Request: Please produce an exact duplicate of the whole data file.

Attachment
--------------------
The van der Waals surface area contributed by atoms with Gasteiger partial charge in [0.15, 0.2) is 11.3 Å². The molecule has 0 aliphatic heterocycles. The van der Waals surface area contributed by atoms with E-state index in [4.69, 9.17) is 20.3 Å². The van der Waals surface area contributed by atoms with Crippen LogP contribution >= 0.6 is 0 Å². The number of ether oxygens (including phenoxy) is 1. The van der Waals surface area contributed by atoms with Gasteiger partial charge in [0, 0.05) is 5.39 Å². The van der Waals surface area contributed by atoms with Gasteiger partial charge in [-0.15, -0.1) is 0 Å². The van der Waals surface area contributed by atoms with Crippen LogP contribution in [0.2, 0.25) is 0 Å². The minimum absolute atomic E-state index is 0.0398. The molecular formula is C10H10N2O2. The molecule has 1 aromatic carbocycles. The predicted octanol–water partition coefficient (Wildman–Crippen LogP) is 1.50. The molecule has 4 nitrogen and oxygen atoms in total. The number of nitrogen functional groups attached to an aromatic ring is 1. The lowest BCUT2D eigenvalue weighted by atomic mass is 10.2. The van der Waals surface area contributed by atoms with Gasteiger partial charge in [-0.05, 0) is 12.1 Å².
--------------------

The van der Waals surface area contributed by atoms with Gasteiger partial charge in [0.15, 0.2) is 11.3 Å². The molecule has 0 aliphatic heterocycles. The van der Waals surface area contributed by atoms with E-state index in [4.69, 9.17) is 20.3 Å². The van der Waals surface area contributed by atoms with Crippen LogP contribution >= 0.6 is 0 Å². The number of ether oxygens (including phenoxy) is 1. The van der Waals surface area contributed by atoms with Gasteiger partial charge in [0, 0.05) is 5.39 Å². The van der Waals surface area contributed by atoms with Gasteiger partial charge in [-0.15, -0.1) is 0 Å². The van der Waals surface area contributed by atoms with Crippen LogP contribution in [0.2, 0.25) is 0 Å². The minimum absolute atomic E-state index is 0.0398. The molecular formula is C10H10N2O2. The molecule has 1 aromatic carbocycles. The predicted octanol–water partition coefficient (Wildman–Crippen LogP) is 1.50. The molecule has 4 nitrogen and oxygen atoms in total. The number of nitrogen functional groups attached to an aromatic ring is 1. The lowest BCUT2D eigenvalue weighted by atomic mass is 10.2. The van der Waals surface area contributed by atoms with Gasteiger partial charge in [-0.05, 0) is 12.1 Å².